When I look back on the past four months, I see a spring and summer that seem unrecognizable. It’s been a journey, one that continues. But as the season of autumn arrives, life is better, calmer. And for that I am thankful.

 

All of these photos were taken last week during an evening walk through Faribault Energy Park.

© Copyright 2019 Audrey Kletscher Helbling

 

Celebrating family along Faribault’s Virtues Trail August 26, 2019

Waiting in line for face painting at the last Family Night. Minnesota Prairie Roots file photo July 2019.

 

ANY TIME A COMMUNITY comes together to celebrate families through the arts rates as positive.

The Virtues Project Faribault does exactly that at monthly summer gatherings along the Virtues Trail in Heritage Bluff Park in the core of downtown. The final such seasonal event happens from 5:30 – 7:30 p.m. this Wednesday, August 28.

 

Face paintings by Laura O’Connor is wildly popular. Minnesota Prairie Roots file photo July 2019.

 

After attending the previous Family Night at Virtues Trail in July, I’m sold on this activity-filled evening of storytelling, theater, crafts, games, music, face painting and more. To observe families enjoying each other, to see preschoolers engaged and happy, to watch elementary-aged kids creating art and much more simply delights me. We need more moments like this in our communities.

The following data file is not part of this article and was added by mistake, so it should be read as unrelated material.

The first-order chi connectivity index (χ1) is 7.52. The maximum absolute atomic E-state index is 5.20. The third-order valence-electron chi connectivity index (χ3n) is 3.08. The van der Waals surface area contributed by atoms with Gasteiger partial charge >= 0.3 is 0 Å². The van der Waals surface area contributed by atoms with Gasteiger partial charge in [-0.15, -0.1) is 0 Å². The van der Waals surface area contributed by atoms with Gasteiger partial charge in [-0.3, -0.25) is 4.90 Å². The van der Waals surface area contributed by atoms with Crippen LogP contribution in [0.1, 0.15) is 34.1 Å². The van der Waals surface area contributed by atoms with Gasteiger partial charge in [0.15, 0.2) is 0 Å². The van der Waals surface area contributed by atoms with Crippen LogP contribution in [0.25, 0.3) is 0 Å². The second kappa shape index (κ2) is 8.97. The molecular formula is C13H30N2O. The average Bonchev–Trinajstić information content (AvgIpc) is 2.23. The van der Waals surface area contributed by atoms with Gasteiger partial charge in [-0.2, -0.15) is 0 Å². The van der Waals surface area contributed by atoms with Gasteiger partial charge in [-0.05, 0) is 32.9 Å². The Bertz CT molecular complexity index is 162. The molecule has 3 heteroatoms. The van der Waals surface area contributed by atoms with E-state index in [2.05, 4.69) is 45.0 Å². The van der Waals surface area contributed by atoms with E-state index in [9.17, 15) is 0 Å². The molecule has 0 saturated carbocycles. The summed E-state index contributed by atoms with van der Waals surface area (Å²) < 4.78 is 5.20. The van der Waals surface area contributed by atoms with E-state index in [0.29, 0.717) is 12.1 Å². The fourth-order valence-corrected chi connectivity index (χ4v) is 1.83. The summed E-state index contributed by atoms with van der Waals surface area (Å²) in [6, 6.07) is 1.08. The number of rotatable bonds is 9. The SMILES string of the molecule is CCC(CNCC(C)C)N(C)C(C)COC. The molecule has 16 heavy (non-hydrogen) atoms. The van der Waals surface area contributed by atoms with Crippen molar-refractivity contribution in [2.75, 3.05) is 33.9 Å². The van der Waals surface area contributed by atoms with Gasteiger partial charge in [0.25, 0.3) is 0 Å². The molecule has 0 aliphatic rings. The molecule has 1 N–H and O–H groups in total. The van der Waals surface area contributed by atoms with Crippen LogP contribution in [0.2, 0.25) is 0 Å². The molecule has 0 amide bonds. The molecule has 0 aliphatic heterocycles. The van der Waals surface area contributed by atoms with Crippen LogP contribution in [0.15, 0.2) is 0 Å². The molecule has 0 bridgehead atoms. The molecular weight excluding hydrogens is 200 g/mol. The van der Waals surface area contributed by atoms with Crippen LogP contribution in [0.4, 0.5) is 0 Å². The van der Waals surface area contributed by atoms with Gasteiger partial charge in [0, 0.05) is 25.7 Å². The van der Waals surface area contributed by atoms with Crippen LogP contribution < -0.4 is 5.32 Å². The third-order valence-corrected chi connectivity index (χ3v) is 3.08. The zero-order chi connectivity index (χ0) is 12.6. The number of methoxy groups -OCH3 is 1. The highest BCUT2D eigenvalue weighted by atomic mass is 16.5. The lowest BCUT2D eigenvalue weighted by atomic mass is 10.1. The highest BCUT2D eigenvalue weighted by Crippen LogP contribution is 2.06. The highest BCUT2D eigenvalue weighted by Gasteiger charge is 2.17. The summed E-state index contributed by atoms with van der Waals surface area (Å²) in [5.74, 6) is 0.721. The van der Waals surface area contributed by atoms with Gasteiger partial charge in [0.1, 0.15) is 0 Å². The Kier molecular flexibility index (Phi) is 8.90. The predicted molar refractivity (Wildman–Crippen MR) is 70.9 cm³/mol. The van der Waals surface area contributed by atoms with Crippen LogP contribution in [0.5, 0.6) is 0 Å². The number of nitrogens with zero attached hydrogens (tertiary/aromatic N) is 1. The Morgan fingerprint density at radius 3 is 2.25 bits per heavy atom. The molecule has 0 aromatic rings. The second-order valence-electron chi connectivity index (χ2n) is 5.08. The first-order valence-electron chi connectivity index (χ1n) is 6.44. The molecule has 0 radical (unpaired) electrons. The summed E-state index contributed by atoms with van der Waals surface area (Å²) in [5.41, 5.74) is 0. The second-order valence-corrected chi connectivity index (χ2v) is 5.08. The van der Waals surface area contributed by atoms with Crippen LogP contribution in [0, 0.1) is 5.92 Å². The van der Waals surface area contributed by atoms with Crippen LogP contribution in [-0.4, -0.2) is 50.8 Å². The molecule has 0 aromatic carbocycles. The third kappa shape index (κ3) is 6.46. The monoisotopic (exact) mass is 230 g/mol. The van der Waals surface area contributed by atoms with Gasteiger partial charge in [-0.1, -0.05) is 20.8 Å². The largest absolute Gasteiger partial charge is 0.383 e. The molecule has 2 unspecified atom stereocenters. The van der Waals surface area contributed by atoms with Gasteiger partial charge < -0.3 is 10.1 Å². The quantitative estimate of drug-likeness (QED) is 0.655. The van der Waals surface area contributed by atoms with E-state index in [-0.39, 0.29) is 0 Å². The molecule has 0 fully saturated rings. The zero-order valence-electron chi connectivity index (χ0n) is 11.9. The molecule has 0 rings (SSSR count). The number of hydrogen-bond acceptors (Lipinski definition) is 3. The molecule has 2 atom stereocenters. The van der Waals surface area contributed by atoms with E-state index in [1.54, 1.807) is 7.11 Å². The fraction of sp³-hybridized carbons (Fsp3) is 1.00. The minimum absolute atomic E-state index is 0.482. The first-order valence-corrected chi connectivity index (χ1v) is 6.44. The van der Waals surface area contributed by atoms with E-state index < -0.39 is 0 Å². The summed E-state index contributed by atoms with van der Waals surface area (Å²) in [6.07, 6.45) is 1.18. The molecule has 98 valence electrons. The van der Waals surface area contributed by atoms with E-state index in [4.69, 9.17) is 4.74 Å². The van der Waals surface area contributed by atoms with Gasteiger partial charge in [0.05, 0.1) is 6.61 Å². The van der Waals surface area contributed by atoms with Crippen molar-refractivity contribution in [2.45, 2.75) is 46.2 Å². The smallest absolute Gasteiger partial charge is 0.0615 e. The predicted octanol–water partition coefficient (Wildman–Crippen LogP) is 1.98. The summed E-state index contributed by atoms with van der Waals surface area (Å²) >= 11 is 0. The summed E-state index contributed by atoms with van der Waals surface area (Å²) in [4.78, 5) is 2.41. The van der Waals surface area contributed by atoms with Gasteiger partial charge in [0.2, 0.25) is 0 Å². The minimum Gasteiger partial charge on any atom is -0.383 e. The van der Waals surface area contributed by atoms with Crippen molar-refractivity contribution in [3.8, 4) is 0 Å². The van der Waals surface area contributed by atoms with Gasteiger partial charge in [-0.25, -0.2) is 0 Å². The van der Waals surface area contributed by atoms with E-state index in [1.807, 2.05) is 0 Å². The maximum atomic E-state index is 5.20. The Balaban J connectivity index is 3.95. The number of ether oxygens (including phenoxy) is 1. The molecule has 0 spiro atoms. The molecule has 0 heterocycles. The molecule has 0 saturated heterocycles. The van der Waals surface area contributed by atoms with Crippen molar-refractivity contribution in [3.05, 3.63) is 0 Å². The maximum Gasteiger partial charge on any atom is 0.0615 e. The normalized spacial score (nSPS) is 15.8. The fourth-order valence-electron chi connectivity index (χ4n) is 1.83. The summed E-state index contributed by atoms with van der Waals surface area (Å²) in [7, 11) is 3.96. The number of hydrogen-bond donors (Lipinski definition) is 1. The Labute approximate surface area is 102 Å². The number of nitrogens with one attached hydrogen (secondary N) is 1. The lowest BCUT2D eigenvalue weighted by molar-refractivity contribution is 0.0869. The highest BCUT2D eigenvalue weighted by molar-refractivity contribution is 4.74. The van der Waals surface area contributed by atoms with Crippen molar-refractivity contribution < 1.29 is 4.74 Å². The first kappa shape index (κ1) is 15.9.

Hands-on art created at the July Family Night. Minnesota Prairie Roots file photo July 2019.

 

Back to School themes this final Family Night just as kids are heading, or have already headed, back to school.

 

Love in three languages on a mirrored sign along the Virtues Trail. Minnesota Prairie Roots file photo August 2018.

 

If my granddaughter lived locally, I’d take her to this event. Izzy would love every aspect of Family Night. If you live in or near Faribault, embrace this opportunity to celebrate families.

© Copyright 2019 Audrey Kletscher Helbling

 

From Faribault: The art of virtues at family night August 1, 2019

Face painting by Laura O’Connor proved especially popular.

 

CREATIVITY FOCUSED FAMILY Night at the Virtues Trail in Faribault on Wednesday evening

 

 

 

with face painting,

 

Jewelry artist Jessica Prill, right, of Fleur de Lis Gallery, set up a beading station.

 

jewelry making,

 

 

 

theatre,

 

 

Sarah Beth Stadler and Suzanne Schwichtenberg of The Upper East Side offered hands-on art projects. Stadler leads “Crafty Mondays” for kids at the Central Avenue creative haven.

 

 

hands-on art with markers,

 

 

 

 

hands-on art with chalk, storytelling and much more to engage kids.

 

I’m reflected in a mirrored sign next to the tent headquarters for The Virtues Project Faribault.